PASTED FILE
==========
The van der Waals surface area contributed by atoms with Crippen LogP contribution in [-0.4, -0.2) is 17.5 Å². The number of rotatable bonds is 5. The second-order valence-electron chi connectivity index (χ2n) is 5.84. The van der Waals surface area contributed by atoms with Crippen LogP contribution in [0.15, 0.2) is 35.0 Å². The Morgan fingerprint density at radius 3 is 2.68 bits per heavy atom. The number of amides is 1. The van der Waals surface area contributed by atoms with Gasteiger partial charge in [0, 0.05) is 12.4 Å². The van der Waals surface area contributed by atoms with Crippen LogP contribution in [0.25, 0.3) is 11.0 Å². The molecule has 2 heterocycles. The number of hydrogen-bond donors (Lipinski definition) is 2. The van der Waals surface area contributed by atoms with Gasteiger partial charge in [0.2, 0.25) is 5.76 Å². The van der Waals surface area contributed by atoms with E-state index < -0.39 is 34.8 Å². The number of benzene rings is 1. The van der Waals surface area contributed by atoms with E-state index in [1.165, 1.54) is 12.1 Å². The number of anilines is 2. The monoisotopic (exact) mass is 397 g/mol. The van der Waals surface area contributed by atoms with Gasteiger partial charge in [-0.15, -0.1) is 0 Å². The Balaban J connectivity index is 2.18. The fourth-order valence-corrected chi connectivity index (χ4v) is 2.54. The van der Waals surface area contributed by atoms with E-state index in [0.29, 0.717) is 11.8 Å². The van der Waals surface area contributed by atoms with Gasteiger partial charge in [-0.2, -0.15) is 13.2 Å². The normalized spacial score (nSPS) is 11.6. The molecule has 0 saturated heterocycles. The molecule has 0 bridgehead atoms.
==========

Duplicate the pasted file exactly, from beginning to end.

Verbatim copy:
The van der Waals surface area contributed by atoms with Crippen LogP contribution in [-0.4, -0.2) is 17.5 Å². The number of rotatable bonds is 5. The second-order valence-electron chi connectivity index (χ2n) is 5.84. The van der Waals surface area contributed by atoms with Crippen LogP contribution in [0.15, 0.2) is 35.0 Å². The Morgan fingerprint density at radius 3 is 2.68 bits per heavy atom. The number of amides is 1. The van der Waals surface area contributed by atoms with Gasteiger partial charge in [0, 0.05) is 12.4 Å². The van der Waals surface area contributed by atoms with Crippen LogP contribution in [0.25, 0.3) is 11.0 Å². The molecule has 2 heterocycles. The number of hydrogen-bond donors (Lipinski definition) is 2. The van der Waals surface area contributed by atoms with Gasteiger partial charge in [0.2, 0.25) is 5.76 Å². The van der Waals surface area contributed by atoms with E-state index < -0.39 is 34.8 Å². The number of benzene rings is 1. The van der Waals surface area contributed by atoms with E-state index in [1.165, 1.54) is 12.1 Å². The number of anilines is 2. The monoisotopic (exact) mass is 397 g/mol. The van der Waals surface area contributed by atoms with Gasteiger partial charge in [-0.15, -0.1) is 0 Å². The Balaban J connectivity index is 2.18. The fourth-order valence-corrected chi connectivity index (χ4v) is 2.54. The van der Waals surface area contributed by atoms with E-state index in [0.29, 0.717) is 11.8 Å². The van der Waals surface area contributed by atoms with Gasteiger partial charge in [-0.2, -0.15) is 13.2 Å². The normalized spacial score (nSPS) is 11.6. The molecule has 0 saturated heterocycles. The molecule has 0 bridgehead atoms.